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Warren Station in Keystone hosts death for dinner

Kimberly Nicoletti
summit daily news

The new Warren Station at River Run in Keystone just sprang up late last summer, and already it’s undergoing a bit of a rebranding.

But that’s not a bad thing. It just so happens that the more specific name better reflects exactly what it is: Warren Station Center for the Arts.

Maja Russer became the director of events and entertainment at The Keystone Neighbourhood Company about three months ago, after Josh Blanchard left his post to become the executive director of Lake Dillon Theatre. Russer came from Copper Mountain after a decade there, eight of which involved working as the events and sponsorship manager. Now she’s in charge of making the most of the new, four-season entertainment venue.

In her aim to add more cultural diversity to programming year-round, she’s creating the first catered event open to the public at Warren Station Center for the Arts: a murder mystery dinner. All Events Catering, owned by a proprietor of a few of the River Run restaurants, will set up a roast beef carving station and serve chicken marsala, spinach lasagna, mashed potatoes, veggies and dessert while Adams Playhouse, a company out of Denver that specializes in mystery events daily, produces a who-dunnit.

The story stars “motivational speaker” Cliff Worthington, who gets a little unhinged whenever someone mentions his father. As in most mysteries, there’s the beautiful, scheming woman, who’s after every man in the room. Then there’s the suspicious maintenance man and an event planner. The three-hour evening of twists and turns ends with audience members attempting to solve the murder.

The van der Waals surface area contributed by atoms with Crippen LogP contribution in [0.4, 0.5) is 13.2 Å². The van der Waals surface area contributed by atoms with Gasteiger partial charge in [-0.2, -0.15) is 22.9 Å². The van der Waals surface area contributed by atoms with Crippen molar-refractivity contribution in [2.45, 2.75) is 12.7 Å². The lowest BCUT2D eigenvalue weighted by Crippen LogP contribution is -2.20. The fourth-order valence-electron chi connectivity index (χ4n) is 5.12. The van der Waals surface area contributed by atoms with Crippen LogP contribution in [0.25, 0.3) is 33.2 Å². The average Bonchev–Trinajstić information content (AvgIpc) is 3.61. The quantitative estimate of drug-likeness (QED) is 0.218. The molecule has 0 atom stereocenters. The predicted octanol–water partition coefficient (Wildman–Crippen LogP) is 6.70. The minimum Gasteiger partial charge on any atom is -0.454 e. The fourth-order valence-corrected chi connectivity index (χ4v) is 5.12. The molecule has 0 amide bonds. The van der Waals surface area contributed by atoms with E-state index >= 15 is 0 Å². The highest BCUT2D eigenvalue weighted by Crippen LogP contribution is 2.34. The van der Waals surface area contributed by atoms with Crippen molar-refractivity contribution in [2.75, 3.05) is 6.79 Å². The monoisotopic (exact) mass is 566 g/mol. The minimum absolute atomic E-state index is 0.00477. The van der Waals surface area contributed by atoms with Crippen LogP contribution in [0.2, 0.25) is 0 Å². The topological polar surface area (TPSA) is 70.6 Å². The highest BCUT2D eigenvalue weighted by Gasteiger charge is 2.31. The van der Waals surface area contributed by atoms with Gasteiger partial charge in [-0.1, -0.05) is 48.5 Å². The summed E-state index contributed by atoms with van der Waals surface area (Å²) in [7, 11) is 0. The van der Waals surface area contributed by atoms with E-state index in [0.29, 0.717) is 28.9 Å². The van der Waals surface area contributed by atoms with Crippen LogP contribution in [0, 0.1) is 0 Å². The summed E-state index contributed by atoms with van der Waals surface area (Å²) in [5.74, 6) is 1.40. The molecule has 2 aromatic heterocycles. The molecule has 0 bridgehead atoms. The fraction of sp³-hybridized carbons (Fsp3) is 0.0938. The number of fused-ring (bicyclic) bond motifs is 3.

Russer is literally adding new events – ranging from basic to extravagant – to the Warren Station calendar daily, in order to entice both visitors and locals. Though summer programming such as theater, comedy nights and dancing was very popular during the summer, she’s realizing she can’t just replicate what occurs in the summer, partially because the demographics differ; in the summer, second-home owners support programming at the Warren Station, and in the winter, destination guests are more likely to look for something fun and unique to do at night.

“Some summer programming still works, but we’re tweaking timing (and offerings),” Russer said.

For example, from March 11 to April 1, Warren Station will usher in $5 Friday concerts with the likes of Otis Taylor and Eric Lindell. On March 30, bluegrass band Trampled by Turtles takes the stage. Warren Station also will host elements of every Keystone festival, including the Winter Culinary Festival the first weekend of March.

And summer?

“I’m excited to get my hands on it for the summer,” she said. “This (dinner) is just kind of scratching the surface (of possibilities).”


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